If you were asked to inventory the seven wonders of the surfing world, and you didn’t include Teahupo’o in your final tally, your list would be worthless. The surf world’s most recognizable wave is as beautiful as it is scary, with its horseshoe shape, infinite thickness, unpredictability, and the ominous boils of its razor-sharp live reef just feet below the surface. Teahupo’o inspires fear, even on the printed page.
While we normally shy away from spending our limited budget on sending armies of journalists to cover surf contests, Teahupo’o is always irresistible. The wave and the courage required to triumph on it cause the WCT-sanctioned Billabong Pro to rise like a beacon above every entry on the laughably overcrowded ASP event calendar. So we put our money on Teahupo’o and rolled the dice.
Admittedly, it’s not a tough bet to place. In years past we’ve seen hundreds, if not thousands of pages with awe-inspiring views of this incredible wave in the various surf magazines of the world. Like mathematics and great art, the voluptuous curve of Teahupo’o’s profile transcends national boundaries and language barriers-nature’s less-fluffy side has the tendency to do that.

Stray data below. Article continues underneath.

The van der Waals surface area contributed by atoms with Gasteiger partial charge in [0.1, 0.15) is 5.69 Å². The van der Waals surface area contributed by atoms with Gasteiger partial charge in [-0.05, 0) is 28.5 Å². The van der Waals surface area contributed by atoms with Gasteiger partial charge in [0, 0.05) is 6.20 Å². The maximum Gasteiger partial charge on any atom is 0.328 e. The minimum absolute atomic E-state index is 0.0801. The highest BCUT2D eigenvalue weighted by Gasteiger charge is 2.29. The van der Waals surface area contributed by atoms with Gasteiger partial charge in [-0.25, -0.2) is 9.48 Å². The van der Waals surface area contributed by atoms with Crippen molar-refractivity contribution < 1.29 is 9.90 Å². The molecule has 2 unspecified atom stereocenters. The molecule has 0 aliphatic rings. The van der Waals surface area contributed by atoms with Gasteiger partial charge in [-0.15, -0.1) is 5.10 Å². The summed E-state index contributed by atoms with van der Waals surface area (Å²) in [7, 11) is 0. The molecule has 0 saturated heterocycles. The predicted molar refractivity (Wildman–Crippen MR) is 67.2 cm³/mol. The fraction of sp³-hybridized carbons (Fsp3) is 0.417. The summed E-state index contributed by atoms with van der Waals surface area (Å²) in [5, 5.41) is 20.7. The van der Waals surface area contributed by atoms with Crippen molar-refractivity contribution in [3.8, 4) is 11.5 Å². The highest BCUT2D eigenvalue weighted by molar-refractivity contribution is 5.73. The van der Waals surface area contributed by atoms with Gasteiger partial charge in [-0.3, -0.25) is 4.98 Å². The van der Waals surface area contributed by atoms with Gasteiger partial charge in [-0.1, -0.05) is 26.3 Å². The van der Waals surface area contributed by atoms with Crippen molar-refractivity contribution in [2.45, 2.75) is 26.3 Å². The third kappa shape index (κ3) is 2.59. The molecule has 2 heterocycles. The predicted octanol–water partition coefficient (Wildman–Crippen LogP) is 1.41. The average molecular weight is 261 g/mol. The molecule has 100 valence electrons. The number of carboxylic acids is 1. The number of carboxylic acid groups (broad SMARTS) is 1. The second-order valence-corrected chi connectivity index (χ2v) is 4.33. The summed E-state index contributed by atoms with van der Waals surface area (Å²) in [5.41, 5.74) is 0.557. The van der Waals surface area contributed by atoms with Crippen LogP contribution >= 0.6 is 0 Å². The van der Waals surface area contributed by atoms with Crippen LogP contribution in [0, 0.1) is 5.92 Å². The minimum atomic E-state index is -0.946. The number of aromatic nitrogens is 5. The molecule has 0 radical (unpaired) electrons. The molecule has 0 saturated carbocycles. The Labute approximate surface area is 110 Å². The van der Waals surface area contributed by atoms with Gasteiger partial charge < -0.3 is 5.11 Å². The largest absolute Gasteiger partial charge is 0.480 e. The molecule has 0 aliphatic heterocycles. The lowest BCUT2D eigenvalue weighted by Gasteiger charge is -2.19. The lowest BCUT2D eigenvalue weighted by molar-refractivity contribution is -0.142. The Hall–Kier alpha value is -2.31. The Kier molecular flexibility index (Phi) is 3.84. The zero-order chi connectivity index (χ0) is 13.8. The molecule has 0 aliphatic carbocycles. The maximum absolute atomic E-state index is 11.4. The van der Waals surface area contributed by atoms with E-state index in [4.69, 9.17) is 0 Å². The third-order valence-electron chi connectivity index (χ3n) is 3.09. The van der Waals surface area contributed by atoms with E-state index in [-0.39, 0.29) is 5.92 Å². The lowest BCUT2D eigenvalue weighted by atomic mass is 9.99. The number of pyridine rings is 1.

As usual, the monster didn’t disappoint. The legendary wave dragged competitors and photographers over its reef, and capsized boats anchored in the channel. It boiled, spat, rumbled, and exploded. If that wasn’t spectacle enough, when all was said and done, surfing was a step closer to its competitive future, with a reinvented Andy Irons left holding an oversized check and looking like a safe bet for World Champ only three WCT events into the year.
Explanations and imagery aside, probably the most succinct and correct summation of Tahiti’s contribution to any legitimate list of surfing’s wonders can be found in this single line from Justin Cote’s story about the 2002 Billabong Pro (“Confronting A Pacific Monster” beginning on page 76): “I saw Pat O’Connell, and he looked whiter than ever as he stammered, ‘It’s so f-kin’ scary out there.'”Welcome to Teahupo’o.-Joel